Euro 2.0 weekends

Can money exist without a banking system? “Sure,” say the bitcoin enthusiasts. But can we have the same kind of money that we’re used to – euros, dollars, yenis? The invention of smart contracts makes it a practical opportunity.

We are half-way through building a proof of concept for a tech savvy country to run a bankless monetary system in parallel with the traditional one. A few friends put together the infrastructure using Estonian ID system over a weekend, we’re now planning for a second iteration and you’re welcome to join if you believe you can help.



The future of money may be in the ether

Two years ago I got very excited by the idea that it will be possible to decentralise the handling of money in my small country Estonia. I’m not talking about geeky bitcoins, but the real Euros. I wrote this blogpost, chatted with bitcoin people this and the other side of the Atlantic. At the time it certainly felt do-able, but needed quite a bit of technical and cryptographic wizardry.

Now we have the Ethereum programmable blockchain. It took me a couple of hours on a Saturday morning to successfully implement a central mint and a monetary system using a public recipe, together with necessary enforcement controls to tackle money laundering and other bad things.



My own little bank

I’ve wondered lately why we keep our money on bank accounts. Why would anyone in their right mind risk their hard earned cash for bankers to invest in loans for their profit, without any return to the deposit holder.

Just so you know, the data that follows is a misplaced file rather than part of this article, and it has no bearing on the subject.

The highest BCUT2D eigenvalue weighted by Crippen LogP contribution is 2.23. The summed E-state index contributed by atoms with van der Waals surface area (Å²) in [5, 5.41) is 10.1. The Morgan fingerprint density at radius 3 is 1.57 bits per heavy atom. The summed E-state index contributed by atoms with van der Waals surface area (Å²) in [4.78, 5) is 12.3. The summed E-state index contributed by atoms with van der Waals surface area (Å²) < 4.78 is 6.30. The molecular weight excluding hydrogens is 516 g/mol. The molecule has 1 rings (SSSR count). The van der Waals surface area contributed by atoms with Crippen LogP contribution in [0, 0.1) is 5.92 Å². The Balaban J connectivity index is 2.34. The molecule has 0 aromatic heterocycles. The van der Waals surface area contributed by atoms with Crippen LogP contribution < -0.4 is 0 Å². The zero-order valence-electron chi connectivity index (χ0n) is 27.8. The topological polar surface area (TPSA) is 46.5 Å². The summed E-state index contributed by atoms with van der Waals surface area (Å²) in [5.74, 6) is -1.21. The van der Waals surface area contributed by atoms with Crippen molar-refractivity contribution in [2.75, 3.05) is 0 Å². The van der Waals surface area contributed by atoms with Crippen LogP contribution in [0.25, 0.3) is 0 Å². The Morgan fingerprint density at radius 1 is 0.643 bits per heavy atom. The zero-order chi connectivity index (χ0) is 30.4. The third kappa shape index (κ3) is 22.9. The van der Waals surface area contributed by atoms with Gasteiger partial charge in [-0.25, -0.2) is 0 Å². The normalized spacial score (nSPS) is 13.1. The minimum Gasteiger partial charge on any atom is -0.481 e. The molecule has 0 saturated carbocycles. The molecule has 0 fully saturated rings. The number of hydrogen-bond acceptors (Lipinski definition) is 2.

So I set up my own little alternative to a bank. I store any small amounts left over from my monthly salary into one of the two places:

  1. German government bunds – through an exchange traded fund
  2. Peer to peer loans to businesses – through FundingCircle and Zopa



Startup = speed

A couple of months ago I wrote about remaining a startup with 100+ people. Today we are nearly 300 people and having an ever better appreciation of what being a startup means.

Startup is defined by growth. Growth is generated by the speed of the organisation … with a bit of luck. There is luck in the original idea, the supporting market condition, in the people who come together around the idea. Optimising for luck is near impossible. Hence the success of the startup after it has reached its first fragile product-market fit is determined by the speed at which the organisation can evolve the product and engage customers.

Speed of the organisation isn’t trivial. We have lots to learn from the 5-10 person pre-money startup teams, who are super focussed on their mission and are dedicating their every brainwave to making the product a success. These teams move incredibly fast. How to retain that same speed with 300+ people?